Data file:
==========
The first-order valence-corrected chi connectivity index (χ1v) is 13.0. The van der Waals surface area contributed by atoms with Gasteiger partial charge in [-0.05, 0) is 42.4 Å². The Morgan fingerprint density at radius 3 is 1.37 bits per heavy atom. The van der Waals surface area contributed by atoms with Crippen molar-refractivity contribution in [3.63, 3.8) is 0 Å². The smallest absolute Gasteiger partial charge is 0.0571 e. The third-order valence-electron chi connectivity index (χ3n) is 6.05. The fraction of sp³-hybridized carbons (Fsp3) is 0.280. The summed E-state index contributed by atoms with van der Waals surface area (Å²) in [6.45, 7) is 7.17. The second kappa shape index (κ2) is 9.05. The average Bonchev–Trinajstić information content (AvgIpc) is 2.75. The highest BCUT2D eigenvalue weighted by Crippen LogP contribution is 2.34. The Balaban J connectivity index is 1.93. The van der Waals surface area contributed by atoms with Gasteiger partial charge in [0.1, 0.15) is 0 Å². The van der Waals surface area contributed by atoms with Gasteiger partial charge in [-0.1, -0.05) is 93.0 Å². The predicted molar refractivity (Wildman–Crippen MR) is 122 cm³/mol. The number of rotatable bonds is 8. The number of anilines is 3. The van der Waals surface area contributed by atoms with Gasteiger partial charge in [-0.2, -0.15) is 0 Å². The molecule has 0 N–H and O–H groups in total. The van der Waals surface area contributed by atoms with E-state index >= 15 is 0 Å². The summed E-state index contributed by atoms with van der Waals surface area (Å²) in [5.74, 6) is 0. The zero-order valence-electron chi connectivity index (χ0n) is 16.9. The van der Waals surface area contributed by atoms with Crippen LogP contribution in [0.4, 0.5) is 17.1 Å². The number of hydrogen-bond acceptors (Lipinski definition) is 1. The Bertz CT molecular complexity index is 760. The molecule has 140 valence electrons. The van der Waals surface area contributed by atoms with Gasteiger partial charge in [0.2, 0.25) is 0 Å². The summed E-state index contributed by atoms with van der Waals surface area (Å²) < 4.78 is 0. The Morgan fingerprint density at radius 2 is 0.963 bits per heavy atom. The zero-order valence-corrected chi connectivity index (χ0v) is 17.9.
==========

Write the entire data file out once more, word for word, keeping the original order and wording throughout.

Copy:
The first-order valence-corrected chi connectivity index (χ1v) is 13.0. The van der Waals surface area contributed by atoms with Gasteiger partial charge in [-0.05, 0) is 42.4 Å². The Morgan fingerprint density at radius 3 is 1.37 bits per heavy atom. The van der Waals surface area contributed by atoms with Crippen molar-refractivity contribution in [3.63, 3.8) is 0 Å². The smallest absolute Gasteiger partial charge is 0.0571 e. The third-order valence-electron chi connectivity index (χ3n) is 6.05. The fraction of sp³-hybridized carbons (Fsp3) is 0.280. The summed E-state index contributed by atoms with van der Waals surface area (Å²) in [6.45, 7) is 7.17. The second kappa shape index (κ2) is 9.05. The average Bonchev–Trinajstić information content (AvgIpc) is 2.75. The highest BCUT2D eigenvalue weighted by Crippen LogP contribution is 2.34. The Balaban J connectivity index is 1.93. The van der Waals surface area contributed by atoms with Gasteiger partial charge in [0.1, 0.15) is 0 Å². The van der Waals surface area contributed by atoms with Gasteiger partial charge in [-0.1, -0.05) is 93.0 Å². The predicted molar refractivity (Wildman–Crippen MR) is 122 cm³/mol. The number of rotatable bonds is 8. The number of anilines is 3. The van der Waals surface area contributed by atoms with Gasteiger partial charge in [-0.2, -0.15) is 0 Å². The molecule has 0 N–H and O–H groups in total. The van der Waals surface area contributed by atoms with E-state index >= 15 is 0 Å². The summed E-state index contributed by atoms with van der Waals surface area (Å²) in [5.74, 6) is 0. The zero-order valence-electron chi connectivity index (χ0n) is 16.9. The van der Waals surface area contributed by atoms with Crippen LogP contribution in [0.4, 0.5) is 17.1 Å². The number of hydrogen-bond acceptors (Lipinski definition) is 1. The Bertz CT molecular complexity index is 760. The molecule has 140 valence electrons. The van der Waals surface area contributed by atoms with Gasteiger partial charge in [0.2, 0.25) is 0 Å². The summed E-state index contributed by atoms with van der Waals surface area (Å²) < 4.78 is 0. The Morgan fingerprint density at radius 2 is 0.963 bits per heavy atom. The zero-order valence-corrected chi connectivity index (χ0v) is 17.9.